Japanese WWII veteran manga creator’s notes show ire over ‘honorable death’

The Yomiuri Shimbun
The cover of the paperback edition of Shigeru Mizuki’s “Soin Gyokusai Seyo!” published by Kodansha Ltd.

The creator of a famous manga about World War II expressed fury over the pointless deaths in that conflict in a recently discovered notebook.

The Yomiuri Shimbun
Shigeru Mizuki

The concept notes for manga masterpiece “Soin Gyokusai Seyo!” (Onward Towards Our Noble Deaths) by Shigeru Mizuki (1922-2015) reveal the author’s anger at the reckless fight for “gyokusai,” or honorable death, that took place in Rabaul township on the island of New Britain in Papua New Guinea, a fierce battleground in the war.

“The order for soldiers was a song to kill everyone for nothing,” Mizuki wrote.

A Mizuki Production staff member discovered a B5-sized notebook among items they inherited, while searching for materials for an exhibition to commemorate the 100th anniversary of Mizuki’s birth next year.

More than 30 pages in the notebook show composition details, drafts and episodes for the manga.

“Only the stones and trees here know the record of the killings. If I don’t write it down here and now, it will be buried before anyone knows it,” Mizuki wrote in a line that does not appear in the manga.

The Yomiuri Shimbun
A page of the concept notes for “Soin Gyokusai Seyo!” that includes the line, “Human life and death are fleeting”

Mizuki was drafted into the Imperial Japanese Army in 1943 and was sent to fight in Rabaul. He lost his left arm in an air raid there the following year and was moved to a field hospital.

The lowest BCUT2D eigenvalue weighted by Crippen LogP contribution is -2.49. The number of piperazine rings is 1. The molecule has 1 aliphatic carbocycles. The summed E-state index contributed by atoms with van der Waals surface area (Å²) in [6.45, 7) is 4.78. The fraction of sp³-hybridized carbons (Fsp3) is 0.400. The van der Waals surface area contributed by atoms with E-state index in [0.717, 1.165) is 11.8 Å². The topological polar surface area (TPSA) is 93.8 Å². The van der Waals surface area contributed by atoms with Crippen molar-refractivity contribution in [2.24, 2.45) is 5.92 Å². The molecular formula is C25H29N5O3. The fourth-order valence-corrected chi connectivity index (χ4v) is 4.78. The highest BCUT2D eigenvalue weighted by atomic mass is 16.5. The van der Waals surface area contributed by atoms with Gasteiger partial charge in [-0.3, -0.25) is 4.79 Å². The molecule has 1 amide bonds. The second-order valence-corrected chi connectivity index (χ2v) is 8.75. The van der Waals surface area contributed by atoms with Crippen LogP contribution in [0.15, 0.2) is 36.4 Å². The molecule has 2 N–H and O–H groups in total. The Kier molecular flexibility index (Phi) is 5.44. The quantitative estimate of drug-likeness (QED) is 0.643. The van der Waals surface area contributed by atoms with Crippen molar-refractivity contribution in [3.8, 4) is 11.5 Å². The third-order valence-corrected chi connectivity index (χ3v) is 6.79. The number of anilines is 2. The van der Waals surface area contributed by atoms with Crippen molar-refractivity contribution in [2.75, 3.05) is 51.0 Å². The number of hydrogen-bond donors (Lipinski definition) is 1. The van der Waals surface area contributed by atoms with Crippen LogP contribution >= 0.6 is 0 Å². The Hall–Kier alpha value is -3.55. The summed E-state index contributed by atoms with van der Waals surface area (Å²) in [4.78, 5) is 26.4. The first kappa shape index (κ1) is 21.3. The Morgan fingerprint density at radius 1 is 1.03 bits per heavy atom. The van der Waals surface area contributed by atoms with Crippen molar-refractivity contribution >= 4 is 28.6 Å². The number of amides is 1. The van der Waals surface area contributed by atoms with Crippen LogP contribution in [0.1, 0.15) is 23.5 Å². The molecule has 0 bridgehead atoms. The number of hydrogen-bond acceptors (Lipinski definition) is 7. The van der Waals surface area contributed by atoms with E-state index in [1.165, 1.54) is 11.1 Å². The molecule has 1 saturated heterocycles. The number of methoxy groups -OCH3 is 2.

Many of Mizuki’s fellow soldiers are said to have died in March 1945 as their young battalion chief ordered them to cut their way into enemy lines in search of a “place for honorable death.”

Created on commission, “Soin Gyokusai Seyo!” is a fictionalized account of Mizuki’s wartime experiences. It was published in 1973 as a trade paperback.

In the manga, Mizuki questions war and shows how meaningless and tragic warfare is through depictions of soldiers dying of malaria or hunger to defend their position.

The work won manga awards in France and the United States.

Mizuki’s eldest daughter, Naoko Haraguchi, 58, said the war deeply scarred him.

“Of all his works, ‘Soin Gyokusai Seyo!’ was the one my father got most emotionally involved in,” Haraguchi said. “The notes show his determination to express the regrets of his fellow soldiers.”